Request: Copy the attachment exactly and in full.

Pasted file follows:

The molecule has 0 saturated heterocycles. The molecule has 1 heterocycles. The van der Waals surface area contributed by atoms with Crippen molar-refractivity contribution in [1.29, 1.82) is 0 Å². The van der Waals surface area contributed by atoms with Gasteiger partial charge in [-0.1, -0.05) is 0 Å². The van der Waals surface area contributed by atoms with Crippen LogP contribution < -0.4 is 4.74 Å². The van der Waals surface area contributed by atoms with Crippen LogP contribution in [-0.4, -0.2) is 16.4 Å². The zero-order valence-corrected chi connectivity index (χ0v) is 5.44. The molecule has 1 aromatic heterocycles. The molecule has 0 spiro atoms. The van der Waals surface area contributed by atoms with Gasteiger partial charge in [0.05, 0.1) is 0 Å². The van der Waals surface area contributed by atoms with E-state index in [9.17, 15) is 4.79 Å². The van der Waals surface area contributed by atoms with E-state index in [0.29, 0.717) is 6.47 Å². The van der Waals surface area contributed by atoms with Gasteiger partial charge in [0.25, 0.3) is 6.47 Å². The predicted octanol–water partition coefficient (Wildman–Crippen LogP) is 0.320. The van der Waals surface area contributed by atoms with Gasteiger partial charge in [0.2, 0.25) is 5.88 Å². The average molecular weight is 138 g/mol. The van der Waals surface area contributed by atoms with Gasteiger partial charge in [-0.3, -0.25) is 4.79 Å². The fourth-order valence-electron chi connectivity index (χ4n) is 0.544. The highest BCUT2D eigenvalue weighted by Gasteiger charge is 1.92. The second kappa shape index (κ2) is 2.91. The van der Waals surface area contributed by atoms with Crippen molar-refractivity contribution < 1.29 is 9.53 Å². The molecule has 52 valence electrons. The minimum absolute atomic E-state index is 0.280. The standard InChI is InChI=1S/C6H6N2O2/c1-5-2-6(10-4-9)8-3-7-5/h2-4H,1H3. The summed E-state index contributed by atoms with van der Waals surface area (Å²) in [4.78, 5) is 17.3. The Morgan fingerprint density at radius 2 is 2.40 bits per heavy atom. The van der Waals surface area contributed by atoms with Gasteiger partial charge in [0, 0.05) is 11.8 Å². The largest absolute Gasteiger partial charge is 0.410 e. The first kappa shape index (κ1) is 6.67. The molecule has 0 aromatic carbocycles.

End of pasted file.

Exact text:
The molecule has 0 saturated heterocycles. The molecule has 1 heterocycles. The van der Waals surface area contributed by atoms with Crippen molar-refractivity contribution in [1.29, 1.82) is 0 Å². The van der Waals surface area contributed by atoms with Gasteiger partial charge in [-0.1, -0.05) is 0 Å². The van der Waals surface area contributed by atoms with Crippen LogP contribution < -0.4 is 4.74 Å². The van der Waals surface area contributed by atoms with Crippen LogP contribution in [-0.4, -0.2) is 16.4 Å². The zero-order valence-corrected chi connectivity index (χ0v) is 5.44. The molecule has 1 aromatic heterocycles. The molecule has 0 spiro atoms. The van der Waals surface area contributed by atoms with Gasteiger partial charge in [0.05, 0.1) is 0 Å². The van der Waals surface area contributed by atoms with E-state index in [9.17, 15) is 4.79 Å². The van der Waals surface area contributed by atoms with E-state index in [0.29, 0.717) is 6.47 Å². The van der Waals surface area contributed by atoms with Gasteiger partial charge in [0.25, 0.3) is 6.47 Å². The predicted octanol–water partition coefficient (Wildman–Crippen LogP) is 0.320. The van der Waals surface area contributed by atoms with Gasteiger partial charge in [0.2, 0.25) is 5.88 Å². The average molecular weight is 138 g/mol. The van der Waals surface area contributed by atoms with Gasteiger partial charge in [-0.3, -0.25) is 4.79 Å². The fourth-order valence-electron chi connectivity index (χ4n) is 0.544. The highest BCUT2D eigenvalue weighted by Gasteiger charge is 1.92. The second kappa shape index (κ2) is 2.91. The van der Waals surface area contributed by atoms with Crippen molar-refractivity contribution < 1.29 is 9.53 Å². The molecule has 52 valence electrons. The minimum absolute atomic E-state index is 0.280. The standard InChI is InChI=1S/C6H6N2O2/c1-5-2-6(10-4-9)8-3-7-5/h2-4H,1H3. The summed E-state index contributed by atoms with van der Waals surface area (Å²) in [4.78, 5) is 17.3. The Morgan fingerprint density at radius 2 is 2.40 bits per heavy atom. The van der Waals surface area contributed by atoms with Gasteiger partial charge in [0, 0.05) is 11.8 Å². The largest absolute Gasteiger partial charge is 0.410 e. The first kappa shape index (κ1) is 6.67. The molecule has 0 aromatic carbocycles.